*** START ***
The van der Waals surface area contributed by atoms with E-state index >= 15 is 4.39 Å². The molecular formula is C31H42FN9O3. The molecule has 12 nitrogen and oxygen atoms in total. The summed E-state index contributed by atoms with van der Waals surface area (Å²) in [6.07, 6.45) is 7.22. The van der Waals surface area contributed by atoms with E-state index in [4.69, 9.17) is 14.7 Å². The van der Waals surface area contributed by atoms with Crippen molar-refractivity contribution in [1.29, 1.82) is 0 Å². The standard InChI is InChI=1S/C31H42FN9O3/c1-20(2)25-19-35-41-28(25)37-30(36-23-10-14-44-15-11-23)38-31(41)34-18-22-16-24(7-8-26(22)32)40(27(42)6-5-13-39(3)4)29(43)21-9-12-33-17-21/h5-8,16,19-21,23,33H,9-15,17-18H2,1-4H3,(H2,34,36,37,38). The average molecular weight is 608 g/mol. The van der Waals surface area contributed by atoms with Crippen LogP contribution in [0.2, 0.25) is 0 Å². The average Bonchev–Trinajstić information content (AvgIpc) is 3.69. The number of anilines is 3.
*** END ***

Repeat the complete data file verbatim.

The van der Waals surface area contributed by atoms with E-state index >= 15 is 4.39 Å². The molecular formula is C31H42FN9O3. The molecule has 12 nitrogen and oxygen atoms in total. The summed E-state index contributed by atoms with van der Waals surface area (Å²) in [6.07, 6.45) is 7.22. The van der Waals surface area contributed by atoms with E-state index in [4.69, 9.17) is 14.7 Å². The van der Waals surface area contributed by atoms with Crippen molar-refractivity contribution in [1.29, 1.82) is 0 Å². The standard InChI is InChI=1S/C31H42FN9O3/c1-20(2)25-19-35-41-28(25)37-30(36-23-10-14-44-15-11-23)38-31(41)34-18-22-16-24(7-8-26(22)32)40(27(42)6-5-13-39(3)4)29(43)21-9-12-33-17-21/h5-8,16,19-21,23,33H,9-15,17-18H2,1-4H3,(H2,34,36,37,38). The average molecular weight is 608 g/mol. The van der Waals surface area contributed by atoms with Crippen LogP contribution in [0.2, 0.25) is 0 Å². The average Bonchev–Trinajstić information content (AvgIpc) is 3.69. The number of anilines is 3.